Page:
I was doubling the recipe, so I divided the rice into four portions. And because I was doubling the recipe, I used a full tablespoon of oil to fry the first batch in, instead of the half-tablespoon called for in the recipe.
I had the rice in the oil for about 20 seconds before I realized that I was frying the same amount of rice that the recipe used, and should therefore have used the same amount of oil. The rice looked oily and gross. I threw it out and started anew with the remaining three portions.
After that, everything went relatively well, except my wok is not quite large enough for a double portion of shrimp fried rice. So instead of pushing the rice up the sides of wok while cooking the other ingredients, as Lopez-Alt highly recommends, I poured it into a bowl.
I cooked the aromatics until they were aromatic, returned the rice to the wok and tossed in the soy sauce, sesame oil and oyster sauce. Then I added the shrimp.
Remember how trying to cook too much rice at one time lowers the temperature and makes it steam instead of fry? The same thing happens when you add a pound of shrimp all at once.
It’s not a major problem, though. Shrimp are small and cook easily. It just took longer than I had hoped for them to curl up and turn pink.
The wok at this point was so full that it was difficult to make a hole in the middle for two eggs. I added the eggs and attempted to scramble them, but other ingredients kept falling in. That also wasn’t a problem, because the eggs got cooked, eventually.
I stirred everything together, added a little salt, and served.
My quick-and-easy meal took 21/2 hours, but it was worth it when I was all done. Dinner was delicious, and it didn’t need a thing.
Except the peas. I forgot to add the peas.
‘Easy’ Shrimp Fried Rice
1 cup white rice (or 3 cups cooked)
2 tablespoons vegetable or canola oil, divided
1 small onion, finely chopped
1 medium carrot, peeled and cut into small dice
1¼ inch ginger root, peeled and minced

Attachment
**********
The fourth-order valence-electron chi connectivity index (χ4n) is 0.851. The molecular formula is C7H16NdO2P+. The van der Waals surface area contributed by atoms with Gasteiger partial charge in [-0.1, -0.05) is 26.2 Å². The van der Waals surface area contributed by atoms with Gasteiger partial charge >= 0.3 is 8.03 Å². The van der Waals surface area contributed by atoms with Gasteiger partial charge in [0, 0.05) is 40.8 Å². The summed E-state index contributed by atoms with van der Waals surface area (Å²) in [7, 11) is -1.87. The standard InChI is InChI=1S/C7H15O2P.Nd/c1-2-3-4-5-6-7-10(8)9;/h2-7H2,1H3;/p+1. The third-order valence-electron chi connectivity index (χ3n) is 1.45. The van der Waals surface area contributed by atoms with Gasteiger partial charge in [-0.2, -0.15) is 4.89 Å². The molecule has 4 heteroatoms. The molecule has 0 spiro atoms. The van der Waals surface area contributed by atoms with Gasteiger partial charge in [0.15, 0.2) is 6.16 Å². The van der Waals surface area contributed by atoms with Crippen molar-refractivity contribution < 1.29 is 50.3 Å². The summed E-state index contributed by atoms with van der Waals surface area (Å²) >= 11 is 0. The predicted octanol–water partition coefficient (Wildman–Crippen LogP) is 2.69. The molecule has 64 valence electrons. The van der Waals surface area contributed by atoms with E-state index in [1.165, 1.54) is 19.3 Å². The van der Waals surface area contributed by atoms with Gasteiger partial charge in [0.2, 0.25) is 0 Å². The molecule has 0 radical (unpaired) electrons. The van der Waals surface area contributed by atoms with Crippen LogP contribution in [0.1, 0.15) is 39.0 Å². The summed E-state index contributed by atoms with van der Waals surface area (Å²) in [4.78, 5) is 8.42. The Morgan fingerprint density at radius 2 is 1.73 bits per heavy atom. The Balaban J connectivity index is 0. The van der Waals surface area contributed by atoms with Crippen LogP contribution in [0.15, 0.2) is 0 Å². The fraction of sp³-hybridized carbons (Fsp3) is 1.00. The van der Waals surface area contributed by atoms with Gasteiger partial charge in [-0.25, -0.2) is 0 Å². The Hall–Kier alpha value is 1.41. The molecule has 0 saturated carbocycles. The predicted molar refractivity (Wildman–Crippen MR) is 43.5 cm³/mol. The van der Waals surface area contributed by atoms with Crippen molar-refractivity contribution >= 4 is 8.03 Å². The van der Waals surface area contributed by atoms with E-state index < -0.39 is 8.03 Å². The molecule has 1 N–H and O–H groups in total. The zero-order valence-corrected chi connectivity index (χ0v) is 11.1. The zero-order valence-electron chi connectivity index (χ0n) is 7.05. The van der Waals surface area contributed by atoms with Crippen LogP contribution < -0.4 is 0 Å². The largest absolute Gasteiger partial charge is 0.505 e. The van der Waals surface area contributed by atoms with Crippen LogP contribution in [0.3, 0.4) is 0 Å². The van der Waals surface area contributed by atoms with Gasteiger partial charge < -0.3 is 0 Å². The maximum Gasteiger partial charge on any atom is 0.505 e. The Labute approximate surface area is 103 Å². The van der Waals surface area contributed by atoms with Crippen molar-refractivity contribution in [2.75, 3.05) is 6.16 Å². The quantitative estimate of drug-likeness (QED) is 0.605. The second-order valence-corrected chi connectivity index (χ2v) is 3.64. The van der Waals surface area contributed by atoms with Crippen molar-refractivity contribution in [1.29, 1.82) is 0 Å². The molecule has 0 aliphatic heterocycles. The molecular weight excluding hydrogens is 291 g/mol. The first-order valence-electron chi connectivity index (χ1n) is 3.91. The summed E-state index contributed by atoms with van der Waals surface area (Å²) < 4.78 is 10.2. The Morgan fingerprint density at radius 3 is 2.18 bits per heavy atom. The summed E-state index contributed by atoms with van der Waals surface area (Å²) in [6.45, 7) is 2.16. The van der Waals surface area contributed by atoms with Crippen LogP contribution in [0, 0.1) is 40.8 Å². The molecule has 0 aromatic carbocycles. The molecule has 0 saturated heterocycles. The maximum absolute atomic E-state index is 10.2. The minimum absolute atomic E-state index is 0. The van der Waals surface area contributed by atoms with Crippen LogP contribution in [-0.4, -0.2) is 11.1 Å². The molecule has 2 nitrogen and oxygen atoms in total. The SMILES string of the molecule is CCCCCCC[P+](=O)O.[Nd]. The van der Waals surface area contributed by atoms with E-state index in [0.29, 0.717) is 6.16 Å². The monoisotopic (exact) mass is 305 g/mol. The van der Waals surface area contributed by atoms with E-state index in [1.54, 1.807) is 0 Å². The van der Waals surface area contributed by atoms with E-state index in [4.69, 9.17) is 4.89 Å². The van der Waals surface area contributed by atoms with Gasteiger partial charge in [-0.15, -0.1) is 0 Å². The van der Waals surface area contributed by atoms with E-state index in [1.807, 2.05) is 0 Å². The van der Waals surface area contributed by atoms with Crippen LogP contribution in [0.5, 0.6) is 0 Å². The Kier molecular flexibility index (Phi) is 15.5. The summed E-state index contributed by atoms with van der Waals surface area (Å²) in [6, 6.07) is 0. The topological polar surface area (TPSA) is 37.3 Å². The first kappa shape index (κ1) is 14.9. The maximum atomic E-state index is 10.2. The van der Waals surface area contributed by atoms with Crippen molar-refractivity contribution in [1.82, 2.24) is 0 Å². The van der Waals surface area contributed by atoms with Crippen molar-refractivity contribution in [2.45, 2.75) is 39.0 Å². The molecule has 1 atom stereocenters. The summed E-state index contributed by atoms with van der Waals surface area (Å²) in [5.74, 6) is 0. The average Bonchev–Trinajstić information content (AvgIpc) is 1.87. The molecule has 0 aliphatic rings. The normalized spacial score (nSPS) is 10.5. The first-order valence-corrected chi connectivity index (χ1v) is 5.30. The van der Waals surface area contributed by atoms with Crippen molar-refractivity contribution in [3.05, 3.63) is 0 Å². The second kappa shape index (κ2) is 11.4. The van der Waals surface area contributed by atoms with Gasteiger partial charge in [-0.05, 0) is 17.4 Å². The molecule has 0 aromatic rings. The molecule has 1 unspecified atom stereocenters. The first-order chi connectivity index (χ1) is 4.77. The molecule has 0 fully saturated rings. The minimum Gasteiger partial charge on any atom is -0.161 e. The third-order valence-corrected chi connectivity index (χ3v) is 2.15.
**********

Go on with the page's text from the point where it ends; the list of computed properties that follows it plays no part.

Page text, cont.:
2 medium garlic cloves, minced
2 scallions, thinly sliced
1 teaspoon soy sauce
1 teaspoon toasted sesame oil
1 teaspoon oyster sauce
Salt and pepper
1 large egg
½ pound raw shrimp, peeled and deveined
4 ounces frozen peas
Note: For best results, use leftover rice, preferably Chinese-style medium-grain rice, jasmine rice or sushi rice. Otherwise, rice should either be cooked fresh, spread on a tray and allowed to cool for five minutes, or, alternatively, transferred to a loosely covered container and refrigerated for at least 12 hours and up to 3 days.
If using day-old rice (see note), transfer to a medium bowl and break up the rice with your hands into individual grains before proceeding. Heat ½ tablespoon vegetable oil in a wok over high heat until smoking. Add half the rice and cook, stirring and tossing, until the rice is pale brown and toasted and has a lightly chewy texture, about three minutes. Transfer to a medium bowl. Repeat with another ½ tablespoon oil and remaining rice.
Return all the rice to the wok and press it up the sides, leaving a space in the middle. Add ½ tablespoon oil and then onion, carrot, ginger, garlic and scallions, and cook, stirring gently, until lightly softened and fragrant, about 1 minute. Toss with rice to combine. Add soy sauce, sesame oil and oyster sauce, and toss to coat. Season to taste with salt and pepper.
Push rice to the side of the wok and add remaining ½ tablespoon oil. Break the egg into the oil and season with a little salt. Use a spatula to scramble the egg, breaking it into small bits. Toss the egg and the rice together. Add the shrimp and cook, stirring, until pink and curled. Stir in the peas, and serve.
Adapted from a recipe by J. Kenji López-Alt in Serious Eats.